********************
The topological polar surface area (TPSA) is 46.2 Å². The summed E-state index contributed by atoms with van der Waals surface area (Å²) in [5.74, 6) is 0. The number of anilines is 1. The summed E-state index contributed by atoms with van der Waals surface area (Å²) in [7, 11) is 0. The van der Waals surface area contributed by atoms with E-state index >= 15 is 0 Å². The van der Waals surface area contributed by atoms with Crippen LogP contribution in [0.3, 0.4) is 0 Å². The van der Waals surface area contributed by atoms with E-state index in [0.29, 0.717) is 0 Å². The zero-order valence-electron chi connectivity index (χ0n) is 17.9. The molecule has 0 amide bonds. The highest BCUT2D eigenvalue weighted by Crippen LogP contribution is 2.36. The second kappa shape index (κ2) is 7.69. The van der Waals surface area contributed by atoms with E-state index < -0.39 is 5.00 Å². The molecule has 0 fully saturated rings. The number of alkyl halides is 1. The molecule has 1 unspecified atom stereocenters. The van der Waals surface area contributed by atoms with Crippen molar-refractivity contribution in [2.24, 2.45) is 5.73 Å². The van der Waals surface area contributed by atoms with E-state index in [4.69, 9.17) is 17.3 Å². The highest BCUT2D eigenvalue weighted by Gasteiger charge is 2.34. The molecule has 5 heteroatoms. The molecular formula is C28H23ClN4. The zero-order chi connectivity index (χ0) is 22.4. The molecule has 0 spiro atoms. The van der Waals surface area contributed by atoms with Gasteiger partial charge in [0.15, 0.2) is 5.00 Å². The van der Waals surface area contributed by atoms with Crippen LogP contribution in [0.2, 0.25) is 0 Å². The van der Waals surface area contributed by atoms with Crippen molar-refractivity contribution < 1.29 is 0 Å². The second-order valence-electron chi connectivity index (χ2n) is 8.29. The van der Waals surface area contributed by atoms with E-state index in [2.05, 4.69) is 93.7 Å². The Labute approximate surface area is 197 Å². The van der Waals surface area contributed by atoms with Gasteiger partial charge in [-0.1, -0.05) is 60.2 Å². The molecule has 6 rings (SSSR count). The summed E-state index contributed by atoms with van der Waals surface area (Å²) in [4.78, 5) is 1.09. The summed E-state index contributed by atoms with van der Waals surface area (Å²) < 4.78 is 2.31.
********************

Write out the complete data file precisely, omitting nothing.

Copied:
The topological polar surface area (TPSA) is 46.2 Å². The summed E-state index contributed by atoms with van der Waals surface area (Å²) in [5.74, 6) is 0. The number of anilines is 1. The summed E-state index contributed by atoms with van der Waals surface area (Å²) in [7, 11) is 0. The van der Waals surface area contributed by atoms with E-state index >= 15 is 0 Å². The van der Waals surface area contributed by atoms with Crippen LogP contribution in [0.3, 0.4) is 0 Å². The van der Waals surface area contributed by atoms with E-state index in [0.29, 0.717) is 0 Å². The zero-order valence-electron chi connectivity index (χ0n) is 17.9. The molecule has 0 amide bonds. The highest BCUT2D eigenvalue weighted by Crippen LogP contribution is 2.36. The second kappa shape index (κ2) is 7.69. The van der Waals surface area contributed by atoms with E-state index < -0.39 is 5.00 Å². The molecule has 0 fully saturated rings. The number of alkyl halides is 1. The molecule has 1 unspecified atom stereocenters. The van der Waals surface area contributed by atoms with Crippen molar-refractivity contribution in [2.24, 2.45) is 5.73 Å². The van der Waals surface area contributed by atoms with E-state index in [4.69, 9.17) is 17.3 Å². The highest BCUT2D eigenvalue weighted by Gasteiger charge is 2.34. The molecule has 5 heteroatoms. The molecular formula is C28H23ClN4. The zero-order chi connectivity index (χ0) is 22.4. The molecule has 0 spiro atoms. The van der Waals surface area contributed by atoms with Gasteiger partial charge in [0.15, 0.2) is 5.00 Å². The van der Waals surface area contributed by atoms with Crippen LogP contribution in [0.2, 0.25) is 0 Å². The van der Waals surface area contributed by atoms with Crippen molar-refractivity contribution < 1.29 is 0 Å². The second-order valence-electron chi connectivity index (χ2n) is 8.29. The van der Waals surface area contributed by atoms with E-state index in [2.05, 4.69) is 93.7 Å². The Labute approximate surface area is 197 Å². The van der Waals surface area contributed by atoms with Gasteiger partial charge in [-0.1, -0.05) is 60.2 Å². The molecule has 6 rings (SSSR count). The summed E-state index contributed by atoms with van der Waals surface area (Å²) in [4.78, 5) is 1.09. The summed E-state index contributed by atoms with van der Waals surface area (Å²) < 4.78 is 2.31.